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WEJ at 21: Charles Joyner on "Down by the Riverside - A South Carolina Slave Community"

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"Slave Dance and Music"
Attributed to John Rose, Beaufort County, South Carolina.
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Abby Aldrich Rockefeller Folk Art Museum, Williamsburg, Virginia, USA.
The Old Plantation (Slaves Dancing on a South Carolina Plantation), ca. 1785-1795. Watercolor on paper.
Dr. Charles Joyner
Courtesy of Coastal Carolina University

In Down by the Riverside: A South Carolina Slave Community, Charles Joyner takes readers on a journey back in time, up the Waccamaw River through the Lowcountry of South Carolina, past rice fields made productive by the labor of enslaved Africans, past rice mills and forest clearings into the antebellum world of All Saints Parish. In this community, and many others like it, the enslaved people created a new language, a new religion - indeed, a new culture - from African traditions and American circumstances.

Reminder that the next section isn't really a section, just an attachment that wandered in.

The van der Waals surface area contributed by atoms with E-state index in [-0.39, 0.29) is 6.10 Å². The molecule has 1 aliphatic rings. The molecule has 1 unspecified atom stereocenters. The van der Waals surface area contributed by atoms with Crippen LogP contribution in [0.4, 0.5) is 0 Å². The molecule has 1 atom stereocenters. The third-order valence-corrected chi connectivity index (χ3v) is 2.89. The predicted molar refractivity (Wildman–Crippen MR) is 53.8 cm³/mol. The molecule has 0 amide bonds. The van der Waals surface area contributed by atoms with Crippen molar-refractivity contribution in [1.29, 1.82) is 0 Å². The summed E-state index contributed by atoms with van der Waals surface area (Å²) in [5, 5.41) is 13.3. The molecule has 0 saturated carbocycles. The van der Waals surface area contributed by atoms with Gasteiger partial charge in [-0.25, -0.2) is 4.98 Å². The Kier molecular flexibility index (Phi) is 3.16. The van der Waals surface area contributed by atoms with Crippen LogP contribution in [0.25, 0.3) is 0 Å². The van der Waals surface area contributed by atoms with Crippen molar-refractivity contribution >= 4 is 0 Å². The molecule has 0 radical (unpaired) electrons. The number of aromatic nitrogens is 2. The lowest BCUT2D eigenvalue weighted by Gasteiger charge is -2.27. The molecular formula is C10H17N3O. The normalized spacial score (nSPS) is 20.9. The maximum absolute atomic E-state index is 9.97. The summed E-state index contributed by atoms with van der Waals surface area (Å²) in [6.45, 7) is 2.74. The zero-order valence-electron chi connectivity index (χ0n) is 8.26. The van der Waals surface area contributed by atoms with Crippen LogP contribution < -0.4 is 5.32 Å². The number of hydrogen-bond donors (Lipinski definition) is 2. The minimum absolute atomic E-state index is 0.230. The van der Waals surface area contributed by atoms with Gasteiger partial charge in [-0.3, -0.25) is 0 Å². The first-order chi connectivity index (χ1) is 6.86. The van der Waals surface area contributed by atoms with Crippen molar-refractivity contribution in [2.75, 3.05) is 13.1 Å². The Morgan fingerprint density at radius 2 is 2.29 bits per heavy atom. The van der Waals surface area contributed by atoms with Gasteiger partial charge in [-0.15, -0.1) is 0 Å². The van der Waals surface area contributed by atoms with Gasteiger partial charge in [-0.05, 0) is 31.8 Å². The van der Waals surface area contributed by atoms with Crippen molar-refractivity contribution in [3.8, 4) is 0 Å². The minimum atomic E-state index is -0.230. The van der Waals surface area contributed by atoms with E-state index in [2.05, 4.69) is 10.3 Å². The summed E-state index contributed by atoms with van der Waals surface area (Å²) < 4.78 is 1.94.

From the letters, diaries, and memoirs of the plantation whites and their guests, from quantitative analysis of census and probate records, and above all from slave folklore and oral history, Joyner has gathers the story of a society and its way of life. His careful reconstruction of daily life in All Saints Parish is an inspiring testimony to the ingenuity and solidarity of a people who endured in the face of adversity.

The 25th anniversary edition of Joyner's landmark study includes a new introduction in which the author recounts his process of writing the book, reflects on its critical and popular reception, and surveys the prior three decades of scholarship in slave history. He joined Dr. Edgar in 2010, during the 10th anniversary celebration of Walter Edgar's Journal, to talk about this edition.

- Originally broadcast 03/26/10 -